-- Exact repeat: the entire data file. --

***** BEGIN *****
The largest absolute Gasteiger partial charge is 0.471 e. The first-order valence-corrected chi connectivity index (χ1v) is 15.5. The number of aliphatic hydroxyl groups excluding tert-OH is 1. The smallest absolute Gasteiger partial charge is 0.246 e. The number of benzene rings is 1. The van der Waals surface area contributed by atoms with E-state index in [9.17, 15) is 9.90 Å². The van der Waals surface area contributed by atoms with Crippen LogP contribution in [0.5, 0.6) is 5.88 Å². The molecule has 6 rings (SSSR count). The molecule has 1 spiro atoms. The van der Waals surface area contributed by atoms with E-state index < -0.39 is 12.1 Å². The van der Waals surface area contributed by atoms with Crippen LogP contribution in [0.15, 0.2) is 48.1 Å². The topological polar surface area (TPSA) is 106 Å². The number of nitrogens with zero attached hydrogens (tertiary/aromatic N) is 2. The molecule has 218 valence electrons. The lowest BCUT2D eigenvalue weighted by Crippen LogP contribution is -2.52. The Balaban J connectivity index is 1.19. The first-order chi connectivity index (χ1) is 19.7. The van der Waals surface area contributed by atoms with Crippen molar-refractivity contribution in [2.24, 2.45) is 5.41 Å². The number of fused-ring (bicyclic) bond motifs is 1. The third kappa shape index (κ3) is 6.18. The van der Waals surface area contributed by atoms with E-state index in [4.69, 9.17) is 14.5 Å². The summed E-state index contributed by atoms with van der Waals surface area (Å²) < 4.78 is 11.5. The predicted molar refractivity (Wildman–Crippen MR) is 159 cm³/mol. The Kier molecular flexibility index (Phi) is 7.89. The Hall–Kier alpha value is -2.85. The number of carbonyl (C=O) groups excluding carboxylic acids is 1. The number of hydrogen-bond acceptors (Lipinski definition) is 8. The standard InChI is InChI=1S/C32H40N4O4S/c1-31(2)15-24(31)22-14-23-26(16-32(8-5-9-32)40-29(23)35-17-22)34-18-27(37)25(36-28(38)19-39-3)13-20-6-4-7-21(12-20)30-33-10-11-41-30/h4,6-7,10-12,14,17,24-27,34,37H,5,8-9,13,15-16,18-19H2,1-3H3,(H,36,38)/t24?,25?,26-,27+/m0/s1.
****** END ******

The largest absolute Gasteiger partial charge is 0.471 e. The first-order valence-corrected chi connectivity index (χ1v) is 15.5. The number of aliphatic hydroxyl groups excluding tert-OH is 1. The smallest absolute Gasteiger partial charge is 0.246 e. The number of benzene rings is 1. The van der Waals surface area contributed by atoms with E-state index in [9.17, 15) is 9.90 Å². The van der Waals surface area contributed by atoms with Crippen LogP contribution in [0.5, 0.6) is 5.88 Å². The molecule has 6 rings (SSSR count). The molecule has 1 spiro atoms. The van der Waals surface area contributed by atoms with E-state index < -0.39 is 12.1 Å². The van der Waals surface area contributed by atoms with Crippen LogP contribution in [0.15, 0.2) is 48.1 Å². The topological polar surface area (TPSA) is 106 Å². The number of nitrogens with zero attached hydrogens (tertiary/aromatic N) is 2. The molecule has 218 valence electrons. The lowest BCUT2D eigenvalue weighted by Crippen LogP contribution is -2.52. The Balaban J connectivity index is 1.19. The first-order chi connectivity index (χ1) is 19.7. The van der Waals surface area contributed by atoms with Crippen molar-refractivity contribution in [2.24, 2.45) is 5.41 Å². The number of fused-ring (bicyclic) bond motifs is 1. The third kappa shape index (κ3) is 6.18. The van der Waals surface area contributed by atoms with E-state index in [4.69, 9.17) is 14.5 Å². The summed E-state index contributed by atoms with van der Waals surface area (Å²) < 4.78 is 11.5. The predicted molar refractivity (Wildman–Crippen MR) is 159 cm³/mol. The Kier molecular flexibility index (Phi) is 7.89. The Hall–Kier alpha value is -2.85. The number of carbonyl (C=O) groups excluding carboxylic acids is 1. The number of hydrogen-bond acceptors (Lipinski definition) is 8. The standard InChI is InChI=1S/C32H40N4O4S/c1-31(2)15-24(31)22-14-23-26(16-32(8-5-9-32)40-29(23)35-17-22)34-18-27(37)25(36-28(38)19-39-3)13-20-6-4-7-21(12-20)30-33-10-11-41-30/h4,6-7,10-12,14,17,24-27,34,37H,5,8-9,13,15-16,18-19H2,1-3H3,(H,36,38)/t24?,25?,26-,27+/m0/s1.